|July 29, 2008, 09:42 AM||#1|
Join Date: November 8, 2007
Single Six Problems
I have an Old Model Ruger Single Six.
I have been told by someone more knowledgeable than myself that it has had the transfer bar saftey retrofit done. (Gun was bought used.)
I am having 2 issues with it.
A) The base pin works its way out. Whether I am working the action (not dry fireing) while it is unloaded or firing the gun the base pin has a tendency to work it's way out and bind up the action.
B) Provided I can keep the base pin in. The gun does not have reliable ignition. I shot an IHMSA small bore match with it for fun. Of the 40 rounds fired during the match I would say only 10-15 fired on the first hammer fall. This was with the 22LR cylinder. Ruled out ammo as the same lot fired without a hitch in a Contender.
I am thinking I am going to have to send it in to Ruger. Any ideas on what the problems may be?
|July 30, 2008, 08:48 PM||#2|
Join Date: December 5, 2004
Location: In the Vincent, Ohio general area.
That old of a gun - I'd have Ruger do whatever it needed - probably won't charge you.
|July 30, 2008, 11:35 PM||#3|
Join Date: March 11, 2006
Location: Upper US
If they say send it, sollow the instructions.
The base pin working out means that the base pin latch is not doing its job. This could be because the spring has given it up, or it could just be clogged with crud from years of use. Carefully unscrew it (don't lose the spring) and see. It may just need cleaning.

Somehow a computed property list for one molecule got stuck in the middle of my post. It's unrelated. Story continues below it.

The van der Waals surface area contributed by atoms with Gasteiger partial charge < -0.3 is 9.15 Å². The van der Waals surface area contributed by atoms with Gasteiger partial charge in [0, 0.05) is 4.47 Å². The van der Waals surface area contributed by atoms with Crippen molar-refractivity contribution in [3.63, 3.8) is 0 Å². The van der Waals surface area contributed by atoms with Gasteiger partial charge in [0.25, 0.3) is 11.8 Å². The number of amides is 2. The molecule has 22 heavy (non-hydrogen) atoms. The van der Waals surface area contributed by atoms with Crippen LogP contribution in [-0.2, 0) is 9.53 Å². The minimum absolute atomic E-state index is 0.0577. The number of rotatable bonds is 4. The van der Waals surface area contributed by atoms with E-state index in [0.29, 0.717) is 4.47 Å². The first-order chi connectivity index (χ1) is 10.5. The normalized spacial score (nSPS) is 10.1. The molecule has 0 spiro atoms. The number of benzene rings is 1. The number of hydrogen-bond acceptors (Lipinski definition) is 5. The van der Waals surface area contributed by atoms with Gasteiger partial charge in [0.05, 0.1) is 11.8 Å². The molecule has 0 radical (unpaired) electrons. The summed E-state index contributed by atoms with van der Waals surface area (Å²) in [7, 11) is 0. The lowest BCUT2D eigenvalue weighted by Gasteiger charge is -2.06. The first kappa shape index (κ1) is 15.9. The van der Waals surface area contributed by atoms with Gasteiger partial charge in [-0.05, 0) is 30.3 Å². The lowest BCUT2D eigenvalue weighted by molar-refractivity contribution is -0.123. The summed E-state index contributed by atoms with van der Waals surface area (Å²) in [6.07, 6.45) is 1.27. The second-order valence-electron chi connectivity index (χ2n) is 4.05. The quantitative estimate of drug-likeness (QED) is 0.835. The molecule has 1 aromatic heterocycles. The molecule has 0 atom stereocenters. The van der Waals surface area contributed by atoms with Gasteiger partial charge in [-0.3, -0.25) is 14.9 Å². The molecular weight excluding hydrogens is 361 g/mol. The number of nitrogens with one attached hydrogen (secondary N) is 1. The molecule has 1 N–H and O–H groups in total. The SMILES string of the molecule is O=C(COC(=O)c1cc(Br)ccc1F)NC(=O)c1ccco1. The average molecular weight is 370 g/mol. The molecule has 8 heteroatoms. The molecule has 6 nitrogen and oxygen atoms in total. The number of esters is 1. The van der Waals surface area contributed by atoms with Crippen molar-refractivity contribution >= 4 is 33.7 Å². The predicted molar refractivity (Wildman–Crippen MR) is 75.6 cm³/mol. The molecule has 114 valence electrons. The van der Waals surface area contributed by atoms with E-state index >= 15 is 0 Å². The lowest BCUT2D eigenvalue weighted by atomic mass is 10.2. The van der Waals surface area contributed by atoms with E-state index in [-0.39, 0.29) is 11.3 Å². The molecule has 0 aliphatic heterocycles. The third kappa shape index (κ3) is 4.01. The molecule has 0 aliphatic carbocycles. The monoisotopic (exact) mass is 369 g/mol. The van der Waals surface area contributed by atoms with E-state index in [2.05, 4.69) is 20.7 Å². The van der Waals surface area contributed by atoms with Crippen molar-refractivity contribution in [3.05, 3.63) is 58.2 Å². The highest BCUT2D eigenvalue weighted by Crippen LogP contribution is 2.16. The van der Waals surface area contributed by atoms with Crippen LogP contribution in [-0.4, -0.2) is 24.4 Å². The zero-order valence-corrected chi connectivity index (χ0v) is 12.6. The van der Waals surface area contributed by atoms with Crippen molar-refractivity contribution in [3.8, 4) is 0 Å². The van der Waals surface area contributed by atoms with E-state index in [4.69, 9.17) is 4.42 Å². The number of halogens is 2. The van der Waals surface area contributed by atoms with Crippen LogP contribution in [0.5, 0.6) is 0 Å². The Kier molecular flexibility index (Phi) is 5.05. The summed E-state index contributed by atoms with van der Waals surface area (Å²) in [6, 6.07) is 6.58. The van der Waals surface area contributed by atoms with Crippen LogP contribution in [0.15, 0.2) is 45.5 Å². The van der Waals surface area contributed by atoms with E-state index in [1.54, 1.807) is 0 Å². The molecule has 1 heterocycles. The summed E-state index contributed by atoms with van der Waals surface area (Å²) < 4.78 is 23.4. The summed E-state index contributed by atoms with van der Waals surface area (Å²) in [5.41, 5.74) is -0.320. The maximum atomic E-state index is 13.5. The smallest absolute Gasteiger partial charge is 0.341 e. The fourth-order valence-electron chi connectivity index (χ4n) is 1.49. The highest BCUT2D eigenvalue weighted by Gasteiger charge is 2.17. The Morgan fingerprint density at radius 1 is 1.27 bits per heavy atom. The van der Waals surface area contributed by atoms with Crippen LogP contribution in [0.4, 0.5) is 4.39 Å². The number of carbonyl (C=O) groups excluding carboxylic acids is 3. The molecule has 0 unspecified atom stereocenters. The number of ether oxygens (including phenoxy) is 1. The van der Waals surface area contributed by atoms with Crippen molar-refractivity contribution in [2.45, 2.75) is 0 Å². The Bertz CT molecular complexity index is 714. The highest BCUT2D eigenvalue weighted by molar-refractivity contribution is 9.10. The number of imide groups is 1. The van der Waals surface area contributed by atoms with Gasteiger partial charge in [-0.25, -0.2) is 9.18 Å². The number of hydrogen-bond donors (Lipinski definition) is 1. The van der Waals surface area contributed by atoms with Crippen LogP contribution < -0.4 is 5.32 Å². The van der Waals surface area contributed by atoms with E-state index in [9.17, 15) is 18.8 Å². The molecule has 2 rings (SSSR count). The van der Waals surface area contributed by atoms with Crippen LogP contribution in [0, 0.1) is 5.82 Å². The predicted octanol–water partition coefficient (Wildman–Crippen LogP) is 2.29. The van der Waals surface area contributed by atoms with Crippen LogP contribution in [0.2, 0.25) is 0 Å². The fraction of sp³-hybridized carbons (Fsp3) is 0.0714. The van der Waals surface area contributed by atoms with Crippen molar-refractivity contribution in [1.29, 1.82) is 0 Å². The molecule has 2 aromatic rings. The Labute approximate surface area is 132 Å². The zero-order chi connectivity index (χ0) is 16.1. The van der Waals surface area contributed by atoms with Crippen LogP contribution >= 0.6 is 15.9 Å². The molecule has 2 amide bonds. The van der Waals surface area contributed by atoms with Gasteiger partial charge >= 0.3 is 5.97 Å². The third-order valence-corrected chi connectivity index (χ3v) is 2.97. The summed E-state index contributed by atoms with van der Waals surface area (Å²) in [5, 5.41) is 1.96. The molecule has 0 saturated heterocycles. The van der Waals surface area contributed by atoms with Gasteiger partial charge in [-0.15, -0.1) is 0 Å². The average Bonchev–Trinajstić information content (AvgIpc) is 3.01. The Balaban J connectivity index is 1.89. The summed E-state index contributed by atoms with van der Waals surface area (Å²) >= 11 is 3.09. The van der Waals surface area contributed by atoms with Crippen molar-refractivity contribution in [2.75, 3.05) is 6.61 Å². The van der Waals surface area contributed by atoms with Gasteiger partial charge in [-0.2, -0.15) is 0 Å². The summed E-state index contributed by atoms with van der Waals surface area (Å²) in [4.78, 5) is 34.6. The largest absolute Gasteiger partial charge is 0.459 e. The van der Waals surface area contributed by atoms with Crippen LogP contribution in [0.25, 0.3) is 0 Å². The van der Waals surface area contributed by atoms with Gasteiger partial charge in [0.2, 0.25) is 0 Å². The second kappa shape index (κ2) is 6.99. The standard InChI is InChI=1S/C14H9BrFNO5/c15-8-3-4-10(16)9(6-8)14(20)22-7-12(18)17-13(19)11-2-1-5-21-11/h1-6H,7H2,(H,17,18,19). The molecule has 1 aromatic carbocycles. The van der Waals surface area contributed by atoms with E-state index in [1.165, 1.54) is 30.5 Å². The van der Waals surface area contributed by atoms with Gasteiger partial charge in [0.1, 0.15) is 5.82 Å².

As to the failure to fire, check the cylinder to make sure it is clean (no crud where the rims seat) and to see if it is burred or eroded where it supports the case rim underneath the firing pin strike. Either crud or damage can cushion the firing pin strike, resulting in misfires.
Ensure the firing pin is moving freely in the frame, and that the hammer and transfer bar actually move the pin. To do this easily, remove the cylinder and dry fire the gun, holding the trigger back after the hammer falls. As long as you hold the trigger all the way back, the transfer bar will stay up, and you can see if the firing pin is protruding through the frame. Check the firing pin tip for damage as well.
A previous owner may have replaced or clipped coils from the mainspring as well.
If everything looks ok, (or even if it doesn't) call Ruger, describe the trouble, and see what they want you to do.
All else being equal (and it almost never is) bigger bullets tend to work better.